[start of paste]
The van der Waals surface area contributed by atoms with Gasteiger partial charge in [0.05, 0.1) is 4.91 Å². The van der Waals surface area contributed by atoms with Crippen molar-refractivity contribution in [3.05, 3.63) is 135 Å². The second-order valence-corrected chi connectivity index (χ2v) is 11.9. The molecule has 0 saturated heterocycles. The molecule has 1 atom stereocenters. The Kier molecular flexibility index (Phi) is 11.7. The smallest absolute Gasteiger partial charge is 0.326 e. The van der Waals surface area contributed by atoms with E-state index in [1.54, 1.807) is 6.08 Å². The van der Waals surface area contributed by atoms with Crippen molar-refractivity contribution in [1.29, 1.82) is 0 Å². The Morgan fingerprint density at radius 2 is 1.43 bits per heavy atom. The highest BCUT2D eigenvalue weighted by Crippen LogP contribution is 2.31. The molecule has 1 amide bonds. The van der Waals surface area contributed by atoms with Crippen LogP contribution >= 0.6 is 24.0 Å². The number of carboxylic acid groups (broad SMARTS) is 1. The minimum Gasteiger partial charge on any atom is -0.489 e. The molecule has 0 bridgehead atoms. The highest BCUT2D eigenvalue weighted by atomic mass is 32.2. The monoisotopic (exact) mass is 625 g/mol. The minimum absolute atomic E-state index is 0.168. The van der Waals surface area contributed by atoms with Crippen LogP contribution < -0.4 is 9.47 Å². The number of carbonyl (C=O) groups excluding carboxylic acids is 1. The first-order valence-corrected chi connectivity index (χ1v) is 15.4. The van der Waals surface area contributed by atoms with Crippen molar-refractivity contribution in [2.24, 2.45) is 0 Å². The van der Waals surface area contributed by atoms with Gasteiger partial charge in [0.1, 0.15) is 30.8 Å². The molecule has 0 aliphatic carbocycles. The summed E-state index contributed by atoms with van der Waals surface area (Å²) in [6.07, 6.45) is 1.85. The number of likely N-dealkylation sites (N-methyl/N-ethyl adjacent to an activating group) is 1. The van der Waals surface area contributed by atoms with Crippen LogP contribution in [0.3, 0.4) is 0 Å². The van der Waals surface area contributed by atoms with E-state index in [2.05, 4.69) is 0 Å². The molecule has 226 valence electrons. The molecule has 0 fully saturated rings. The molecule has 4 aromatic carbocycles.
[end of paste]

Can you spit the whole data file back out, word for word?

The van der Waals surface area contributed by atoms with Gasteiger partial charge in [0.05, 0.1) is 4.91 Å². The van der Waals surface area contributed by atoms with Crippen molar-refractivity contribution in [3.05, 3.63) is 135 Å². The second-order valence-corrected chi connectivity index (χ2v) is 11.9. The molecule has 0 saturated heterocycles. The molecule has 1 atom stereocenters. The Kier molecular flexibility index (Phi) is 11.7. The smallest absolute Gasteiger partial charge is 0.326 e. The van der Waals surface area contributed by atoms with E-state index in [1.54, 1.807) is 6.08 Å². The van der Waals surface area contributed by atoms with Crippen molar-refractivity contribution in [1.29, 1.82) is 0 Å². The Morgan fingerprint density at radius 2 is 1.43 bits per heavy atom. The highest BCUT2D eigenvalue weighted by Crippen LogP contribution is 2.31. The molecule has 1 amide bonds. The van der Waals surface area contributed by atoms with Crippen LogP contribution >= 0.6 is 24.0 Å². The number of carboxylic acid groups (broad SMARTS) is 1. The minimum Gasteiger partial charge on any atom is -0.489 e. The molecule has 0 bridgehead atoms. The highest BCUT2D eigenvalue weighted by atomic mass is 32.2. The monoisotopic (exact) mass is 625 g/mol. The minimum absolute atomic E-state index is 0.168. The van der Waals surface area contributed by atoms with Crippen LogP contribution < -0.4 is 9.47 Å². The number of carbonyl (C=O) groups excluding carboxylic acids is 1. The first-order valence-corrected chi connectivity index (χ1v) is 15.4. The van der Waals surface area contributed by atoms with Crippen molar-refractivity contribution in [2.24, 2.45) is 0 Å². The van der Waals surface area contributed by atoms with Gasteiger partial charge in [0.1, 0.15) is 30.8 Å². The molecule has 0 aliphatic carbocycles. The summed E-state index contributed by atoms with van der Waals surface area (Å²) in [6.07, 6.45) is 1.85. The number of likely N-dealkylation sites (N-methyl/N-ethyl adjacent to an activating group) is 1. The van der Waals surface area contributed by atoms with Crippen LogP contribution in [0.3, 0.4) is 0 Å². The van der Waals surface area contributed by atoms with E-state index in [2.05, 4.69) is 0 Å². The molecule has 226 valence electrons. The molecule has 0 fully saturated rings. The molecule has 4 aromatic carbocycles.